(Video) Have you seen this CRAZY Ford Truck? Meet the 1965 Ford Econoline Pickup!

Image: TFLtruck

This 1965 Ford Econoline pickup truck is something special, and Andre is dyeing to tell you about it.

The owner of this outstanding 1965 Ford Econoline pickup truck is Tom, and he is driving this gem across country. He’s already put on about 6,000-miles before getting to our studio, and it runs like a top. He loves taking his elderly mother for rides, which she dearly enjoys.

These trucks were made from 1961 to 1967, and they had similar competitors from Dodge and Chevrolet. Basically, they were pickup versions of vans. As it is a van, it has a completely different layout than a conventional pickup truck. For one thing, you basically sit on top, and in front of the engine, which sits between the front wheels. There is very little wasted space in front of the passengers. This means you get a long bed, in a much tighter package than the equivalent pickup truck.

Image: Ford Truck Enthusiasts

It also means, there’s very little between you and the object that may slam into your front end.

Tom beefed up the powertrain a bit. The old 170 CID I6 made about 65 horsepower at the wheels. He replaced it with a Ford 200 CID I6, added a Webber carburetor, and a few other minor mods. Now, he makes about 110 hp. It’s hooked up to a three-om-the-tree (a steering column-mounted, manual transmission), fed to the rear wheels.

Lots of people love the 1965 Ford Econoline pickup truck.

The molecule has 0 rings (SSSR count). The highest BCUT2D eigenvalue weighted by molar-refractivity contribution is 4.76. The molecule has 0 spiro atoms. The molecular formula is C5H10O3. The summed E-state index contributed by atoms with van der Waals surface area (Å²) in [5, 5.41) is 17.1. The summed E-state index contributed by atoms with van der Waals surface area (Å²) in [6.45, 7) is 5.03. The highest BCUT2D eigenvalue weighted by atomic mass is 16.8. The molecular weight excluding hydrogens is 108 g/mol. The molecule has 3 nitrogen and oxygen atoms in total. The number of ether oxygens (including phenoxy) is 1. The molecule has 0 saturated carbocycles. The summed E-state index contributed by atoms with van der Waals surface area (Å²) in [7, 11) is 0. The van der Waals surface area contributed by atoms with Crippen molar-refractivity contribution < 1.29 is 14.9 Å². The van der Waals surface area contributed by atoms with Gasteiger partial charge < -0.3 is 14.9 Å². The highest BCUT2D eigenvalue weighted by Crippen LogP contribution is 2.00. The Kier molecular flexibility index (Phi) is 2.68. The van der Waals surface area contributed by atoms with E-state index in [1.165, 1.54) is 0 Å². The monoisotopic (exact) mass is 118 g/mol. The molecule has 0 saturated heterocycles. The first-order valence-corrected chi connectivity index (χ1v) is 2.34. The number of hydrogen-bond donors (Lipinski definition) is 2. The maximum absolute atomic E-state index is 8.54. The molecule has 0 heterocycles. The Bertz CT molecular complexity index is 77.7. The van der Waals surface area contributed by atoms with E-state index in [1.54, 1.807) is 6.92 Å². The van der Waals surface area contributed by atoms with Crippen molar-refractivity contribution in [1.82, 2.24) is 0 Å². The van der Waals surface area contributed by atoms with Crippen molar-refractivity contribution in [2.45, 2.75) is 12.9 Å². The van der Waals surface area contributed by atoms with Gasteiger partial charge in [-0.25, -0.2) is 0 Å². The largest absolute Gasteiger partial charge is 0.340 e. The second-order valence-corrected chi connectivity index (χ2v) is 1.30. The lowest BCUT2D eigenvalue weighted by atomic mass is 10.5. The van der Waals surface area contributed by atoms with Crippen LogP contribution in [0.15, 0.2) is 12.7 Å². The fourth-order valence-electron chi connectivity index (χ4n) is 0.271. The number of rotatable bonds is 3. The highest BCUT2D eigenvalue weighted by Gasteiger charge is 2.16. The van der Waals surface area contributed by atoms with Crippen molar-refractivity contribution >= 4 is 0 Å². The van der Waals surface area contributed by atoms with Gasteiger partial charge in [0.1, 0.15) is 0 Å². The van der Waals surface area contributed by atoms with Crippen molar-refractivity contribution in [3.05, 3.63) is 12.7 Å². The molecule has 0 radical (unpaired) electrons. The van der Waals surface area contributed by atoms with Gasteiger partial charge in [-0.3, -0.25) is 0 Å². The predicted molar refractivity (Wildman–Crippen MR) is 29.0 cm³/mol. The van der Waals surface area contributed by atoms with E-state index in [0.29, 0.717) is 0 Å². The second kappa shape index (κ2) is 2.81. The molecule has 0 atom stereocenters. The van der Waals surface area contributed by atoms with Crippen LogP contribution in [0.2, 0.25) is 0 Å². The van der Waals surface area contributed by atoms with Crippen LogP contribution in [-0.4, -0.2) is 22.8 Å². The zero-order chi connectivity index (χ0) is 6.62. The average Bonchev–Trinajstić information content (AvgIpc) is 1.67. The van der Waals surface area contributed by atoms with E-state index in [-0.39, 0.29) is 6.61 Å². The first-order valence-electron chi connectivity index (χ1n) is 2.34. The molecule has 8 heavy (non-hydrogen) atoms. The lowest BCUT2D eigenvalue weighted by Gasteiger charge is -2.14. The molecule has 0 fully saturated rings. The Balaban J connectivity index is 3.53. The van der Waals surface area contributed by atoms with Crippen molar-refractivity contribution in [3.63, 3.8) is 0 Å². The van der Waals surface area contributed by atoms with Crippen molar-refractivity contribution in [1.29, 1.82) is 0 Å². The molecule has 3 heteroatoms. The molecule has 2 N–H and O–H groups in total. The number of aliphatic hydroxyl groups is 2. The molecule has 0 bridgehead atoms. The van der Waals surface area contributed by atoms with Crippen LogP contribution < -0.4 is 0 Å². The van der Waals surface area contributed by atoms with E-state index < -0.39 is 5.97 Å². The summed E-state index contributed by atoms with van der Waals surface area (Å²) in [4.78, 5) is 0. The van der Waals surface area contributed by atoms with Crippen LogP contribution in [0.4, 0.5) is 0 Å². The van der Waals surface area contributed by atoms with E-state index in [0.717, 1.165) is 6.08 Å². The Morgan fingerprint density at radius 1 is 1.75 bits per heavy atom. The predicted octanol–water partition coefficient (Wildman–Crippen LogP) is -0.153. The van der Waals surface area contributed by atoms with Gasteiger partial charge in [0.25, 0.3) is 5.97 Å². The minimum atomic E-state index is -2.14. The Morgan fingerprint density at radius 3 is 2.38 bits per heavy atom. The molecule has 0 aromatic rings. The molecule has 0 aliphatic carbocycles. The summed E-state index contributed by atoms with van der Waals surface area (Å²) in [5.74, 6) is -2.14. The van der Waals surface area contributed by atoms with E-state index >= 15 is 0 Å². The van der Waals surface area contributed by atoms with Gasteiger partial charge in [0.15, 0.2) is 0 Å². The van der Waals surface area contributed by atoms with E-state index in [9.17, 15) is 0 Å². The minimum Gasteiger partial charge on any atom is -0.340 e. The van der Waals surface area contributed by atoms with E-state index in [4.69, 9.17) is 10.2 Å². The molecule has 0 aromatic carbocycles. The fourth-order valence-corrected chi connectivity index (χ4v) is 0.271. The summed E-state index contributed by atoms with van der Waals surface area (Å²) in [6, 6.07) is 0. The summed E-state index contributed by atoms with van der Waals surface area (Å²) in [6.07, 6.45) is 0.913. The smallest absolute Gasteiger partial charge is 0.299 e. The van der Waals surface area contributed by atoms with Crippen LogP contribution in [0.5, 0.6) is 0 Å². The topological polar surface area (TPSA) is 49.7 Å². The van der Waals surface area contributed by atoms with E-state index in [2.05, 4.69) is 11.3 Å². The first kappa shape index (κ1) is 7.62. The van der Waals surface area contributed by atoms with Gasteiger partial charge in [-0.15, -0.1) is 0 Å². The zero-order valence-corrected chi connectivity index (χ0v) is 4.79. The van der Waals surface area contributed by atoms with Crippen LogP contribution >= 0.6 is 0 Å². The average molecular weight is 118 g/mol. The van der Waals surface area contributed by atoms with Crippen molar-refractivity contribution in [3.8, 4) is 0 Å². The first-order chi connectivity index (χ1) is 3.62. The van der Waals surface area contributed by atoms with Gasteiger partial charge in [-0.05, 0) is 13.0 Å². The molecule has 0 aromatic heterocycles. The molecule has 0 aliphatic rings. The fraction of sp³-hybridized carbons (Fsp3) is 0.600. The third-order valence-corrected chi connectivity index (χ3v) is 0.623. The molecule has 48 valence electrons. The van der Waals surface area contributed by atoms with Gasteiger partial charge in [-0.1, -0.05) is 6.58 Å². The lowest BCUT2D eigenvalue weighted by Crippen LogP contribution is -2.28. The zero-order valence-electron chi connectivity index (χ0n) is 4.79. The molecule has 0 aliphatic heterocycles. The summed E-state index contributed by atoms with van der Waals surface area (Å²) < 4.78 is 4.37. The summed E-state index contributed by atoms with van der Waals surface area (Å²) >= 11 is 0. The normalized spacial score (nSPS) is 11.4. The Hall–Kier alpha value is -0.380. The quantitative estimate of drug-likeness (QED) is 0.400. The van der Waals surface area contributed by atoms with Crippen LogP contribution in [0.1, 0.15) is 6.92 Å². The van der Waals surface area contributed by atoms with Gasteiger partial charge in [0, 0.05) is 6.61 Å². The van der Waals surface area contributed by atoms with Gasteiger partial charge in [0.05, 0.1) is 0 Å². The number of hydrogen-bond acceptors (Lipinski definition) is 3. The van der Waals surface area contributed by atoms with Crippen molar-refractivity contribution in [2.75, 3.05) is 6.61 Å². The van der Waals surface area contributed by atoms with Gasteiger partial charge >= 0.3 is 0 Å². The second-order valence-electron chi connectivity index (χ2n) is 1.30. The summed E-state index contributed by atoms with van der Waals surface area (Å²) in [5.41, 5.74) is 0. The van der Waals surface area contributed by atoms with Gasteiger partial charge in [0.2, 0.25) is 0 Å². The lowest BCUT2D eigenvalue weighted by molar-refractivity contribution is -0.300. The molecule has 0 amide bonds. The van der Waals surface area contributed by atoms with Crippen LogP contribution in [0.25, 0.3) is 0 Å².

Tom’s truck is extremely clean, but it’s no trailer queen. It was meant to be driven, and he drives it often. He mentioned that a lot of people give him a “thumbs up” and that they are rare at car shows. He calls the truck “Dexster,” after a friend who helped him find it and fix it.

These trucks were super light (often less than 3,000-lbs), yet they could haul around 1,500-lbs. On top of that, they had a very long bed for their size: nearly eight feet long. There was a fairly low load-in height too – because a van frame is not as large as a pickup truck frame at the time. Ford sold nearly a half-a-million of these van/pickup trucks over six-years. If you combine the numbers of these types of pickups at that time, well over a million were sold.

Easily amused by anything with four wheels, Nathan Adlen reviews vehicles from the cheapest to the most prestigious. Wrecking yards, dealer lots, garages, racetracks, professional automotive testing and automotive journalism - Nathan has experienced a wide range of the automotive spectrum. Brought up in the California car culture and educated in theater, childhood education, film, journalism and history, Nathan now lives with his family in Denver, CO. His words, good humor and video are enjoyed worldwide.